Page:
Why would you want to enchant someone?

enchantment drew mclellan
Guy Kawasaki’s enchanting new book

As you know, I talk about creating love affairs with your customers a lot here on the blog.  Why do I think it’s so critical?  Let’s look at how people behave when they’re in the bloom of a new love.

  • They find the other person intoxicating — they crave more.
  • They can’t help themselves.  They talk about their new love all the time.  To everyone and anyone who will listen.
  • They are very forgiving of missteps or mistakes.
  • They want to be good and helpful to their new love — what matters to that person suddenly matters to them as well.

Now translate that back to a customer, donor, employee, volunteer, boss or vendor.  What organization wouldn’t want those very important people to feel that way towards them?

And keep in mind…this isn’t a one way street.  You have to genuinely treat them the same way.  Or the love is very short lived. At McLellan Marketing Group, we call it creating a love affair.  Guy Kawasaki calls it being Enchanting* in his new book of the same title.  Potato, potato. (You did read those two words differently, right?)

The book’s basic premise is this:  “enchantment is not about manipulating people.  It transforms situations and relationships. It converts hostility into civility and civility into affinity.  It changes skeptics and cynics into believers and the undecided into the loyal.”

Again I ask the same question — what organization wouldn’t want to be able to inspire and instill that spirit?

But as you know, I’m not into books that get us fired up to do/be something without telling us how.  (The former is just mean teasing)  Guy’s books pushes past the why and gets to the how before page 10.  In fact, chapters 2-12 all start with the word “how.”  That’s the sign of a book I can use.

You really need to read this book. (You can buy it by clicking here*) With a note pad and pen at hand, because you’re going to get a lot of fresh ideas that you want to capture.

You can also test your own “realistic enchantment aptitude” and if you want an awesome sneak preview…check out this infographic that Guy prepared.

Enchantment Infographic

*This is an Amazon affiliate link.  While I am confessing, I should also tell you that Guy sent me a copy of the book for free and I swore twice yesterday.  And I just lied.  I really swore three times.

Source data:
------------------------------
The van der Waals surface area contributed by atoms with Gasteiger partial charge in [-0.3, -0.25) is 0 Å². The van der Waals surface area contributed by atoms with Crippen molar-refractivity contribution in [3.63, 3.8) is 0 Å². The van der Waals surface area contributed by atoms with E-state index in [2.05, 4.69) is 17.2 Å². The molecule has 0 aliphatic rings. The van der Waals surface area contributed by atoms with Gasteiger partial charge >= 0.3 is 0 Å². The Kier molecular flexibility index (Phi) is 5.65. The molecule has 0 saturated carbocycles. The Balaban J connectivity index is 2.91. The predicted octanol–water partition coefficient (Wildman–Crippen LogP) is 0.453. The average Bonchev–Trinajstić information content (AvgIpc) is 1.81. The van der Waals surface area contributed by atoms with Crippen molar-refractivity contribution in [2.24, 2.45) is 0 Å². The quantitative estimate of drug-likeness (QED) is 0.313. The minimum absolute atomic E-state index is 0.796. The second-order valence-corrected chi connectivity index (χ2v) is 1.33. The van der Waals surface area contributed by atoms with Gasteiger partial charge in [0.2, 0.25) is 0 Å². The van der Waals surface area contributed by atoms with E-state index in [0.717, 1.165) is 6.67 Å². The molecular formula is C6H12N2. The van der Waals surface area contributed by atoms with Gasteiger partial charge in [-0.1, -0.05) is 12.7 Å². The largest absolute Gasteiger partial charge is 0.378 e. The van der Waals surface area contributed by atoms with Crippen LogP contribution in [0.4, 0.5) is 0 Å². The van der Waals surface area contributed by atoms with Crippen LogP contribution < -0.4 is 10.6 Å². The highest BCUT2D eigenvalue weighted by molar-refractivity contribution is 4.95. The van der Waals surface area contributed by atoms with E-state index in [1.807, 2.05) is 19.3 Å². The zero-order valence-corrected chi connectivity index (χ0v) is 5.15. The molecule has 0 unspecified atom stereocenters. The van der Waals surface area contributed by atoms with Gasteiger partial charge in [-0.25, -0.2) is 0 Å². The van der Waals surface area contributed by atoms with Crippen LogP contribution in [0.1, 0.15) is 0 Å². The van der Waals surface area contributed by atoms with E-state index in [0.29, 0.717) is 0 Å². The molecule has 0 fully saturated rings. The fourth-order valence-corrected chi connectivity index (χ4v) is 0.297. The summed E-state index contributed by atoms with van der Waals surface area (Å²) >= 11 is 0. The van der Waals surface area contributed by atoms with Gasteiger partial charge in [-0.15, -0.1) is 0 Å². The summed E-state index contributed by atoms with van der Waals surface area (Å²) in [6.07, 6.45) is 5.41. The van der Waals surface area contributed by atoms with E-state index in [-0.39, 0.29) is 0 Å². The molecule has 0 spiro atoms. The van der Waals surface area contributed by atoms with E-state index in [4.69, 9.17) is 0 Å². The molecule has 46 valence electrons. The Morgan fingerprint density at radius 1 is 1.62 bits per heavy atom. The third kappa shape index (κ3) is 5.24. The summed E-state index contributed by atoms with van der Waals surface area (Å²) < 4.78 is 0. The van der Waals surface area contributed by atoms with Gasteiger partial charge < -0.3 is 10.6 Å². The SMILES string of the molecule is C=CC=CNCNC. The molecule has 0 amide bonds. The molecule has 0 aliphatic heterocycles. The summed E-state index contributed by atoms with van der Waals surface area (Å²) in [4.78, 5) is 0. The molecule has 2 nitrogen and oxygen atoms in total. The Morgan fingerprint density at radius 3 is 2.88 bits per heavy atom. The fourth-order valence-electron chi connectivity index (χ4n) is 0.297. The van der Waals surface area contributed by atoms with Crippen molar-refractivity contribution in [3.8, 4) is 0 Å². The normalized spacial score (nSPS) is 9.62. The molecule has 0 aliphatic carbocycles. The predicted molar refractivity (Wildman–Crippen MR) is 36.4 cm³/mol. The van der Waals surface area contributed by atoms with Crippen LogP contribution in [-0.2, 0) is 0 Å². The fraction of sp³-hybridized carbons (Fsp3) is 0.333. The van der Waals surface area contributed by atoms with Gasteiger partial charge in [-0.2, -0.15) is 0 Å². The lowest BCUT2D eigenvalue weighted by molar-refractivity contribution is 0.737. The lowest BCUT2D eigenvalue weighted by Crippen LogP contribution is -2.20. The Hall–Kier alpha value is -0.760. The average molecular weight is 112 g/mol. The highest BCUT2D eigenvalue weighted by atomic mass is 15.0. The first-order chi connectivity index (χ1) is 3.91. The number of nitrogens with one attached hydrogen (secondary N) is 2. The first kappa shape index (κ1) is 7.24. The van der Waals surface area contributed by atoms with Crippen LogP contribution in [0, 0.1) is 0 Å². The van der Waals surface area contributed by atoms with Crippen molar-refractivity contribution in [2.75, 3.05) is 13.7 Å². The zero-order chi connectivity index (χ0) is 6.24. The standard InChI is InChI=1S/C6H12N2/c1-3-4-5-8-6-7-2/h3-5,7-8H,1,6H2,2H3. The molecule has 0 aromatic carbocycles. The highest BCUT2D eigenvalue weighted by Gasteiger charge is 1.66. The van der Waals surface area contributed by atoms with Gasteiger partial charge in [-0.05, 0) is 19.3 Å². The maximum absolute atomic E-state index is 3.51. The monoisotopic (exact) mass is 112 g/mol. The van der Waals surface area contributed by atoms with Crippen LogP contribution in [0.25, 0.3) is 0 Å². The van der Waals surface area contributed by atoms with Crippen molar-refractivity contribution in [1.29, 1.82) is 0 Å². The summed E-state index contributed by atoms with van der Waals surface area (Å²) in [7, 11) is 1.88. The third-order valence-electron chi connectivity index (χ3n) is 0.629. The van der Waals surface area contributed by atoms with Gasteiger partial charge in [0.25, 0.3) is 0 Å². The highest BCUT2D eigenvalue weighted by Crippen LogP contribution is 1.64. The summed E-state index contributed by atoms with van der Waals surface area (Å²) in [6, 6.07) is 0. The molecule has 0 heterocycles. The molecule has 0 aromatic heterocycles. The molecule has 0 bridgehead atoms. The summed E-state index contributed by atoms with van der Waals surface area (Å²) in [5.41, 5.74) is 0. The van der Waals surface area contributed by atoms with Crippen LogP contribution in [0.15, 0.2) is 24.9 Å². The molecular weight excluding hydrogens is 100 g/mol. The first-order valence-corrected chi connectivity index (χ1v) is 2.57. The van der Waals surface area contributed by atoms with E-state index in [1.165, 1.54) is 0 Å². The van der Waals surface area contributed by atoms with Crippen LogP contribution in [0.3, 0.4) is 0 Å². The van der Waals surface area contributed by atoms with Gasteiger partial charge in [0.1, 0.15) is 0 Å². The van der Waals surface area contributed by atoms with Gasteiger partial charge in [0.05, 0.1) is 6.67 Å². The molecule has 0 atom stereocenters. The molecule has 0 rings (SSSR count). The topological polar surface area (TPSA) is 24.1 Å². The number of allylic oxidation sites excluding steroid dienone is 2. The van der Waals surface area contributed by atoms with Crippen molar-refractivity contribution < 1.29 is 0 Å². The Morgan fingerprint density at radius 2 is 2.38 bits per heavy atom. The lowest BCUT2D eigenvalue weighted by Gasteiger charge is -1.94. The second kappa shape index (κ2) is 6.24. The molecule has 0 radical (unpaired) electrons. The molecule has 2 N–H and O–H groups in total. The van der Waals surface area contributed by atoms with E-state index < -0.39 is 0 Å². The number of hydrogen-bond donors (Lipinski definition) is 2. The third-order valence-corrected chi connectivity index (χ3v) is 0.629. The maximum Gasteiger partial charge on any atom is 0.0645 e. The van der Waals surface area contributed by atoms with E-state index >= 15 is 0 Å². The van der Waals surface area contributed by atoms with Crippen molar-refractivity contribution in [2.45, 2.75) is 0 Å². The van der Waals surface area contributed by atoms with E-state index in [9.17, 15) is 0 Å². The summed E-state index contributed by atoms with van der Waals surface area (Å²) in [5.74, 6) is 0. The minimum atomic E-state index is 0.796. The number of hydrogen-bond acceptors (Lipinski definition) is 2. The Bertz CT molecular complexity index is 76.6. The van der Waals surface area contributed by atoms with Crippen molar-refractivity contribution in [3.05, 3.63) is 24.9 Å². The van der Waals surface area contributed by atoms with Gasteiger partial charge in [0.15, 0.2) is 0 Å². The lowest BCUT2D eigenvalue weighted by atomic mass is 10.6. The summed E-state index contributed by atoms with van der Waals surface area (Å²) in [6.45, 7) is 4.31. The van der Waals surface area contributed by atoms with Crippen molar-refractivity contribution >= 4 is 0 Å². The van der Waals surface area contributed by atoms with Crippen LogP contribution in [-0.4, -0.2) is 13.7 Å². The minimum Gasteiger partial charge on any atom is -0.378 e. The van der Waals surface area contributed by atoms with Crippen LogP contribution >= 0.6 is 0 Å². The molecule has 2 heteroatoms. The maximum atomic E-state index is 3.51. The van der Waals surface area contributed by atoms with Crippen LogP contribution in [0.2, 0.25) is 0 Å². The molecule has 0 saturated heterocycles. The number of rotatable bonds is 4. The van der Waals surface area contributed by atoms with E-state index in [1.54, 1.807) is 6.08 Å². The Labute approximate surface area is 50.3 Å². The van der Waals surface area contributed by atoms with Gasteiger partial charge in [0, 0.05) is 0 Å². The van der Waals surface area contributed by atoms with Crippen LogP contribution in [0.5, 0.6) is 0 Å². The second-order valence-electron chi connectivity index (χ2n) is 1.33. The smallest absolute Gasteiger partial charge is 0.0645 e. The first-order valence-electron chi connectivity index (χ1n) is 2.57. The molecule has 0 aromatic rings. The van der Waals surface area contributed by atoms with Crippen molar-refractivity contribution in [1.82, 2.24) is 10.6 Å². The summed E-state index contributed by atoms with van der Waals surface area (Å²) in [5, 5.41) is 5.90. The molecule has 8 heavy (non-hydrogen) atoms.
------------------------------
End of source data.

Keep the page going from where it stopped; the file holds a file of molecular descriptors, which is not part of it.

Enhanced by Zemanta

8 comments on “Why would you want to enchant someone?

  1. Tracy Geier says:


    Guy Kawasaki certainly has mastered how to use blogs effectively. I have only visited 7 out of the two dozen blogs I visit regularly each week so far and already 3 of them, including yours, have spotlighted “Enchantment.” It certainly is a book I will be reading. Thanks for showing Guy’s Infographic. I have to admit, I really like Kawasaki’s “Make crow’s feet” rather than “smile” under his “How to Achieve Likablitly.”

    1. Tracy,

      Guy has always done a good job of relationship building. Even though he and I have never met — I have shot him an e-mail or two, asking a question and he’s always been kind enough to get back to me.

      In return, I was one of the people who proofread and made some minor edit suggestions when he published his last book.

      We’re on FB and Twitter and follow each other. So there’s an arm’s length relationship already in place.

      So, when he reached out and asked if I wanted a a copy of his book, I gladly accepted. Since then, he’s sent out a couple e-mails with extras (like the infographic) for his reviewers to share with their readers and kept us plugged into his process.

      So — I am not surprised that he was successful at getting many bloggers to read/review his book. He enchanted us.


  2. Bob Leonard says:


    A truly great blog post… not only for the content, but for the writing. It delivers valuable information in such a way that it’s enjoyable to consume. And you finished it by giving me a chuckle. This is what every content marketer aspires to.

    1. Thanks Bob,

      Now that’s a comment to end the week on! I appreciate you taking the time to say so. Thank you.


  3. TC —

    It certainly is a foundational step. But I think it goes far beyond that.


  4. Stan Phelps says:


    Strong synopsis of Guy’s new book. I had the privilege of hearing Guy speak about it today at SXSWi. He has a great way of breaking things down into actionable bite size chunks.

    His delivery is superb. He is funny and a tremendous storyteller.

    Here is one nugget he shared today about presenting with powerpoint. It’s called 10 /20 / 30:

    – 10 slides max
    – 20 minutes max
    – 30 point font mix

    Someone asked me how his presentation was. I responded in one word . . . Enchanting.


    ‘The longest and hardest 9 inches in marketing is the distance between the brain and the heart’

    1. Stan,

      I’ve not heard Guy speak — but I assumed he would be an engaging storyteller. I’m sure he was entirely enchanting!

      Have fun at the rest of SXSW!


  5. Great post. I will definitely have to read his book. It looks like it has a lot of solid suggestions for building “love” relationships with your customers.

    You’re too funny. I love the end-note. LOL.

Leave a Reply

Your email address will not be published. Required fields are marked *